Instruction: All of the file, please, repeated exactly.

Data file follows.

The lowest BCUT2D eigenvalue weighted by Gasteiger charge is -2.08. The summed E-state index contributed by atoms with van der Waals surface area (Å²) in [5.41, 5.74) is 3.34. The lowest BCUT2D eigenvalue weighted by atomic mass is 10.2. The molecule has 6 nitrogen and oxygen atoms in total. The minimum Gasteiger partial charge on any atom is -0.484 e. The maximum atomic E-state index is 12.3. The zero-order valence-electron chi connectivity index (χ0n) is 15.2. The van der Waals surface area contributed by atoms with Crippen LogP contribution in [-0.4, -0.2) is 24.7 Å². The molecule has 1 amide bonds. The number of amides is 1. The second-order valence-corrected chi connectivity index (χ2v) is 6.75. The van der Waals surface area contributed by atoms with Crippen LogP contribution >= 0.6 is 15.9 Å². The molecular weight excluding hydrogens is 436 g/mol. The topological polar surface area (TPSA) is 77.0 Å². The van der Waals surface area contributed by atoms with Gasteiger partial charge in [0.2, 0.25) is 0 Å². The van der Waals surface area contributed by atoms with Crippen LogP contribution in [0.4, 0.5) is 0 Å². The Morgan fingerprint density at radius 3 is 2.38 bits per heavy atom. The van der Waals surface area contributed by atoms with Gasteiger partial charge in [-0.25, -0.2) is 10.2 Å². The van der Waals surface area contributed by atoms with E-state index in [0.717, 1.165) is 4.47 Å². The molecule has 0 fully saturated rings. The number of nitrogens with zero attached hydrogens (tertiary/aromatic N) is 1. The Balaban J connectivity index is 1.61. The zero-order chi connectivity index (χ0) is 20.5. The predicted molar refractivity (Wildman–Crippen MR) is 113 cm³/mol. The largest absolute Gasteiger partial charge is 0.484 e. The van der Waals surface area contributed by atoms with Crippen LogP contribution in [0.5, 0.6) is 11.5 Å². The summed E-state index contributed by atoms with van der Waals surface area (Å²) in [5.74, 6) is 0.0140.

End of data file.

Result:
The lowest BCUT2D eigenvalue weighted by Gasteiger charge is -2.08. The summed E-state index contributed by atoms with van der Waals surface area (Å²) in [5.41, 5.74) is 3.34. The lowest BCUT2D eigenvalue weighted by atomic mass is 10.2. The molecule has 6 nitrogen and oxygen atoms in total. The minimum Gasteiger partial charge on any atom is -0.484 e. The maximum atomic E-state index is 12.3. The zero-order valence-electron chi connectivity index (χ0n) is 15.2. The van der Waals surface area contributed by atoms with Crippen LogP contribution in [-0.4, -0.2) is 24.7 Å². The molecule has 1 amide bonds. The number of amides is 1. The second-order valence-corrected chi connectivity index (χ2v) is 6.75. The van der Waals surface area contributed by atoms with Crippen LogP contribution >= 0.6 is 15.9 Å². The molecular weight excluding hydrogens is 436 g/mol. The topological polar surface area (TPSA) is 77.0 Å². The van der Waals surface area contributed by atoms with Gasteiger partial charge in [0.2, 0.25) is 0 Å². The van der Waals surface area contributed by atoms with Crippen LogP contribution in [0.4, 0.5) is 0 Å². The Morgan fingerprint density at radius 3 is 2.38 bits per heavy atom. The van der Waals surface area contributed by atoms with Gasteiger partial charge in [-0.25, -0.2) is 10.2 Å². The van der Waals surface area contributed by atoms with E-state index in [0.717, 1.165) is 4.47 Å². The molecule has 0 fully saturated rings. The number of nitrogens with zero attached hydrogens (tertiary/aromatic N) is 1. The Balaban J connectivity index is 1.61. The zero-order chi connectivity index (χ0) is 20.5. The predicted molar refractivity (Wildman–Crippen MR) is 113 cm³/mol. The largest absolute Gasteiger partial charge is 0.484 e. The van der Waals surface area contributed by atoms with Crippen LogP contribution in [0.5, 0.6) is 11.5 Å². The summed E-state index contributed by atoms with van der Waals surface area (Å²) in [5.74, 6) is 0.0140.